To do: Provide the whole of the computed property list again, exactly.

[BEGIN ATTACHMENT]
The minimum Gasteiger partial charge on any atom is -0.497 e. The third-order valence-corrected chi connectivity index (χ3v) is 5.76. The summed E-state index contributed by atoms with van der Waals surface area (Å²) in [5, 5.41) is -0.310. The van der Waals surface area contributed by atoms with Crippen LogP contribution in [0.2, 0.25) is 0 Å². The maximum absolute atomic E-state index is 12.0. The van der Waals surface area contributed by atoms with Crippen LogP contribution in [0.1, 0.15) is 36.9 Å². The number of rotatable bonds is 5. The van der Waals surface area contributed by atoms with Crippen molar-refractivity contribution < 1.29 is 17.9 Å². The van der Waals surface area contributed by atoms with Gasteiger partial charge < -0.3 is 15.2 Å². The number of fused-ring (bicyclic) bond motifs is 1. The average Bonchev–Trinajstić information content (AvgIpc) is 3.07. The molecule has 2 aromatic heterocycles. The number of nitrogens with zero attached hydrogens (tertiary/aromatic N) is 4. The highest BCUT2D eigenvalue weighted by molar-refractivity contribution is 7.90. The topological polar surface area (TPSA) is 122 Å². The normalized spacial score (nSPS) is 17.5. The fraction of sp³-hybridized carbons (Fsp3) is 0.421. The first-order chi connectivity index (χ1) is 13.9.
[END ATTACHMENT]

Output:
The minimum Gasteiger partial charge on any atom is -0.497 e. The third-order valence-corrected chi connectivity index (χ3v) is 5.76. The summed E-state index contributed by atoms with van der Waals surface area (Å²) in [5, 5.41) is -0.310. The van der Waals surface area contributed by atoms with Crippen LogP contribution in [0.2, 0.25) is 0 Å². The maximum absolute atomic E-state index is 12.0. The van der Waals surface area contributed by atoms with Crippen LogP contribution in [0.1, 0.15) is 36.9 Å². The number of rotatable bonds is 5. The van der Waals surface area contributed by atoms with Crippen molar-refractivity contribution < 1.29 is 17.9 Å². The van der Waals surface area contributed by atoms with Gasteiger partial charge < -0.3 is 15.2 Å². The number of fused-ring (bicyclic) bond motifs is 1. The average Bonchev–Trinajstić information content (AvgIpc) is 3.07. The molecule has 2 aromatic heterocycles. The number of nitrogens with zero attached hydrogens (tertiary/aromatic N) is 4. The highest BCUT2D eigenvalue weighted by molar-refractivity contribution is 7.90. The topological polar surface area (TPSA) is 122 Å². The normalized spacial score (nSPS) is 17.5. The fraction of sp³-hybridized carbons (Fsp3) is 0.421. The first-order chi connectivity index (χ1) is 13.9.